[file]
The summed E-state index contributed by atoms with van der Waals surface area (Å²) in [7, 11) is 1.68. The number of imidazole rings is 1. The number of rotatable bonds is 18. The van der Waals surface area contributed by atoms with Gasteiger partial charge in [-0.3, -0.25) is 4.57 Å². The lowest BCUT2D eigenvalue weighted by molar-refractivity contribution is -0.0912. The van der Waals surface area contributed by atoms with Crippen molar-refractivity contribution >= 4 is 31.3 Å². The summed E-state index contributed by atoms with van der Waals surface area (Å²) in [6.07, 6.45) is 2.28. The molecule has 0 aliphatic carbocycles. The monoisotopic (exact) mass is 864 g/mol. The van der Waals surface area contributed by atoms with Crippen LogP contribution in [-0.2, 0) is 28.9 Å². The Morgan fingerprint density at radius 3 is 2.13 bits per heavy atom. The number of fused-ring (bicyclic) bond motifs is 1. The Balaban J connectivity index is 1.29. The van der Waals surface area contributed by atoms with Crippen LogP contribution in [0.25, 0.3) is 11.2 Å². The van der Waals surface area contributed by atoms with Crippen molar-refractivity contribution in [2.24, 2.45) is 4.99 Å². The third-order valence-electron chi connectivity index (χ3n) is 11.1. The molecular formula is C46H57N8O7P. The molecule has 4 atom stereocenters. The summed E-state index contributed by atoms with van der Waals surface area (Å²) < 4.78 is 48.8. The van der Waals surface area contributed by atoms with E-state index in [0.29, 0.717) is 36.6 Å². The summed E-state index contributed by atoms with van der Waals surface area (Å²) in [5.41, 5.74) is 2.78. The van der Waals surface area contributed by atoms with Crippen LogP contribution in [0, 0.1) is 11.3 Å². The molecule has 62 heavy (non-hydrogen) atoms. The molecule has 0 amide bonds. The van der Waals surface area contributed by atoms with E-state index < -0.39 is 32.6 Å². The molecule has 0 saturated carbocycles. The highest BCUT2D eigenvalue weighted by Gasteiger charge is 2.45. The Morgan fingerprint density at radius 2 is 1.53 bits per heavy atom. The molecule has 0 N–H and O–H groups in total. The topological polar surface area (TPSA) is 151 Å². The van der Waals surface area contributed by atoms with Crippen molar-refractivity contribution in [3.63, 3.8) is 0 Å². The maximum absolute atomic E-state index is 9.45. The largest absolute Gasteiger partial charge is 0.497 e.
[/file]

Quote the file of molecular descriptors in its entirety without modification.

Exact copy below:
The summed E-state index contributed by atoms with van der Waals surface area (Å²) in [7, 11) is 1.68. The number of imidazole rings is 1. The number of rotatable bonds is 18. The van der Waals surface area contributed by atoms with Gasteiger partial charge in [-0.3, -0.25) is 4.57 Å². The lowest BCUT2D eigenvalue weighted by molar-refractivity contribution is -0.0912. The van der Waals surface area contributed by atoms with Crippen molar-refractivity contribution >= 4 is 31.3 Å². The summed E-state index contributed by atoms with van der Waals surface area (Å²) in [6.07, 6.45) is 2.28. The molecule has 0 aliphatic carbocycles. The monoisotopic (exact) mass is 864 g/mol. The van der Waals surface area contributed by atoms with Crippen LogP contribution in [-0.2, 0) is 28.9 Å². The Morgan fingerprint density at radius 3 is 2.13 bits per heavy atom. The number of fused-ring (bicyclic) bond motifs is 1. The Balaban J connectivity index is 1.29. The van der Waals surface area contributed by atoms with Crippen LogP contribution in [0.25, 0.3) is 11.2 Å². The van der Waals surface area contributed by atoms with Crippen molar-refractivity contribution in [2.24, 2.45) is 4.99 Å². The third-order valence-electron chi connectivity index (χ3n) is 11.1. The molecular formula is C46H57N8O7P. The molecule has 4 atom stereocenters. The summed E-state index contributed by atoms with van der Waals surface area (Å²) < 4.78 is 48.8. The van der Waals surface area contributed by atoms with E-state index in [0.29, 0.717) is 36.6 Å². The summed E-state index contributed by atoms with van der Waals surface area (Å²) in [5.41, 5.74) is 2.78. The van der Waals surface area contributed by atoms with Crippen LogP contribution in [0, 0.1) is 11.3 Å². The molecule has 62 heavy (non-hydrogen) atoms. The molecule has 0 amide bonds. The van der Waals surface area contributed by atoms with E-state index < -0.39 is 32.6 Å². The molecule has 0 saturated carbocycles. The highest BCUT2D eigenvalue weighted by Gasteiger charge is 2.45. The Morgan fingerprint density at radius 2 is 1.53 bits per heavy atom. The molecule has 0 N–H and O–H groups in total. The topological polar surface area (TPSA) is 151 Å². The van der Waals surface area contributed by atoms with Crippen molar-refractivity contribution in [3.63, 3.8) is 0 Å². The maximum absolute atomic E-state index is 9.45. The largest absolute Gasteiger partial charge is 0.497 e.